Apple Corps – which had a long dispute over its name with Apple computers – reports having £16.9million in cash. But Sir Paul McCartney, 75, is thought to be worth £780 million alone. The band split in 1970.
Source: Mark Jefferies
Ringo Starr remembered his "good friend" Tom Petty in a new interview following the rock icon's death at the age of 66.
"I'll miss Tom. Tom was a good friend. I played with Tom, Tom played with me. I got to know him over the years, really got to know him when he was in the [Traveling] Wilburys 'cause of George [Harrison]," Starr told Billboard.
"All through my career we've lost really great friends, and people who aren't my friends, but were great musicians and writers. In our business we've lost them very young as well. But overall there's still a lot of us out there doing what we do."
Starr happened to be in Las Vegas on business at the time of the Route 91 Harvest Festival shooting, which occurred hours before Petty's death.
Source: Daniel Krepsdetails
In the final year of the turbulent 1960s, as the Vietnam War and the massive counter-cultural protests against it reached new levels of intensity, John Lennon and Yoko Ono visited Canada three separate times.
The purpose of these trips varied, but on the third and final one they achieved what seems to have been among their top priorities as the leading peace activists of the era: they met the prime minister of Canada, Pierre Trudeau.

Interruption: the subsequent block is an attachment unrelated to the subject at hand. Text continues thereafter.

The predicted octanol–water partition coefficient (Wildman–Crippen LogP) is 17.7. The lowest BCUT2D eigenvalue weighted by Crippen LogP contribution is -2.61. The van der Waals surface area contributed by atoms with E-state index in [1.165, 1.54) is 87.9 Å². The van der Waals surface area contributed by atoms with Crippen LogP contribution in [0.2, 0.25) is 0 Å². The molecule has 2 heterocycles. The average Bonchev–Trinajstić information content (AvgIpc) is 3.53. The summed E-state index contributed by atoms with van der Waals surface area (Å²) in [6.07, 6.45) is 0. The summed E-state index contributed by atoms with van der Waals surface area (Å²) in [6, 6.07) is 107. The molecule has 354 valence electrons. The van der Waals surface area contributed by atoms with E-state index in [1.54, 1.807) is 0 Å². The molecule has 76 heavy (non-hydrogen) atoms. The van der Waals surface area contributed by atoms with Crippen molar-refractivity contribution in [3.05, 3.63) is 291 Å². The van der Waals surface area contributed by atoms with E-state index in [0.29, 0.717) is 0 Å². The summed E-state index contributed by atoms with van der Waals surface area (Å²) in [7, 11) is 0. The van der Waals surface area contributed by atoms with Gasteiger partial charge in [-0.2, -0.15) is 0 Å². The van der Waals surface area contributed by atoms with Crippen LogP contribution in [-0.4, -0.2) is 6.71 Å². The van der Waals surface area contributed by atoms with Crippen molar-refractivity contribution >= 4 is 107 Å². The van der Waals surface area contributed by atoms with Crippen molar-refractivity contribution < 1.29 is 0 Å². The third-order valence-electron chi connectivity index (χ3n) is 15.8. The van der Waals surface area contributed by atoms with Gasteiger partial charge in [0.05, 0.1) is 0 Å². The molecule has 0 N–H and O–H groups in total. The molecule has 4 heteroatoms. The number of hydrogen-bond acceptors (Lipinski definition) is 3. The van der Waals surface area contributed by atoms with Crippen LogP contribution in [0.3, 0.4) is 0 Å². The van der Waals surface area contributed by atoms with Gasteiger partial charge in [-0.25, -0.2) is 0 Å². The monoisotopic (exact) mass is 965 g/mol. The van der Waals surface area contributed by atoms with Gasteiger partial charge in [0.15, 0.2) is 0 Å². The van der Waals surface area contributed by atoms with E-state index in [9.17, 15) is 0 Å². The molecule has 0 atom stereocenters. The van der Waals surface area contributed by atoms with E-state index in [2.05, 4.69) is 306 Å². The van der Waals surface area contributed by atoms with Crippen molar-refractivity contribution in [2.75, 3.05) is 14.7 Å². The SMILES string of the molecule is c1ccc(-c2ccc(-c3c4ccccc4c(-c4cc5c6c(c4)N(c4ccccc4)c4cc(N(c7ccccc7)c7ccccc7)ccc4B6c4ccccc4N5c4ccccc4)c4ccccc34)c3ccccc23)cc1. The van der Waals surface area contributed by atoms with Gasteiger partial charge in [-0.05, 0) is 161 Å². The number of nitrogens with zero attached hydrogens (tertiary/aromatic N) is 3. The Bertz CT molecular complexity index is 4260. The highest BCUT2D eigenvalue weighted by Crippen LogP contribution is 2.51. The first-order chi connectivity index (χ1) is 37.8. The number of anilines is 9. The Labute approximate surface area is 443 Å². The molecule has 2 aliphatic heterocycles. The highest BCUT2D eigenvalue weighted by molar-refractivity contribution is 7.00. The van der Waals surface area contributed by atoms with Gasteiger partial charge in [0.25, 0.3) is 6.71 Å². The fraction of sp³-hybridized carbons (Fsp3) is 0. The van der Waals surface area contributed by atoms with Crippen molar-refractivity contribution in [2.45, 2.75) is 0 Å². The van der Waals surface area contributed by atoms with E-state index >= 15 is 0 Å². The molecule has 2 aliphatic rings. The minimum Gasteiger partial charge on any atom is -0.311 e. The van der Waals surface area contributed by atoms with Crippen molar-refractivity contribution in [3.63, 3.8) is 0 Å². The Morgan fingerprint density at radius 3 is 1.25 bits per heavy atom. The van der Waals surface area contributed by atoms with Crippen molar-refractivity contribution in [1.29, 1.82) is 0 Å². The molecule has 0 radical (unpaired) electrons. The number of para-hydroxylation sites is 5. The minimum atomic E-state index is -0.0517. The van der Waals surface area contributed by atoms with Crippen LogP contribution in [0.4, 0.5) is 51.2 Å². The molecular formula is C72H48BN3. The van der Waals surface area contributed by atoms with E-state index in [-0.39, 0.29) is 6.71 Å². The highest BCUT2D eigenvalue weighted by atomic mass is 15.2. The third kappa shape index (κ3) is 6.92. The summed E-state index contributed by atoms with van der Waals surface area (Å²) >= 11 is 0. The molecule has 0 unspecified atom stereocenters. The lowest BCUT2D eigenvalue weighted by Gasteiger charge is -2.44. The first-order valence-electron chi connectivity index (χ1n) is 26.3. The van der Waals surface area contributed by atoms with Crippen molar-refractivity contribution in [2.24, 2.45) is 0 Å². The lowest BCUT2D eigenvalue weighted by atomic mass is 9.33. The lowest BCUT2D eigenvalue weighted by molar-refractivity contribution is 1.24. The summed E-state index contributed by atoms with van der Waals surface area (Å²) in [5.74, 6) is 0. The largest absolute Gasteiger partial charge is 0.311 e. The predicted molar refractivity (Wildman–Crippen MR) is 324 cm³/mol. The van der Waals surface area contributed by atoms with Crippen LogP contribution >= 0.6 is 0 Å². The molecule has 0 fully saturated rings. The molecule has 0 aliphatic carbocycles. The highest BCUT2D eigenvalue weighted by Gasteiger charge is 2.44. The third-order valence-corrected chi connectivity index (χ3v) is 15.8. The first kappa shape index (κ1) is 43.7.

During John and Yoko’s first visit in the spring of 1969, they staged their famous “Bed-In” at the Queen Elizabeth Hotel in Montreal, lying down together for eight days in front of the world’s media to publicize their message of peace, and in the middle of it all recording their anti-war anthem Give Peace a Chance.
I finally got a look at sculptor David Adickes' giant statues of the Beatles. John, Paul, George, and Ringo, four tons per Beatle, stand in the backyard of 8th Wonder Brewery, located near downtown Houston.
“We have an agreement for the Beatles statues to be here for at least one year,” said Ryan Soroka, “entrebrewneur” and president of the craft brewery. “We have plenty of room for them in our backyard. Like everyone, I grew up with the Beatles music, so I’m honored and happy to have them. People take photos with the statues. It’s pretty cool.”
As part of the deal, Soroka had to pay for the statues to be disassembled and transported from Adickes' property off I-10 to the brewery. John, Paul, and George each were delivered in three pieces, while the more elaborate Ringo sculpture arrived in five pieces because of his drum kit.
Sir Paul McCartney remembers John Lennon on 77th birthday.
The musician wrote he was “reaching out to Johnny on his birthday” in a post on Twitter alongside an old photograph of the pair.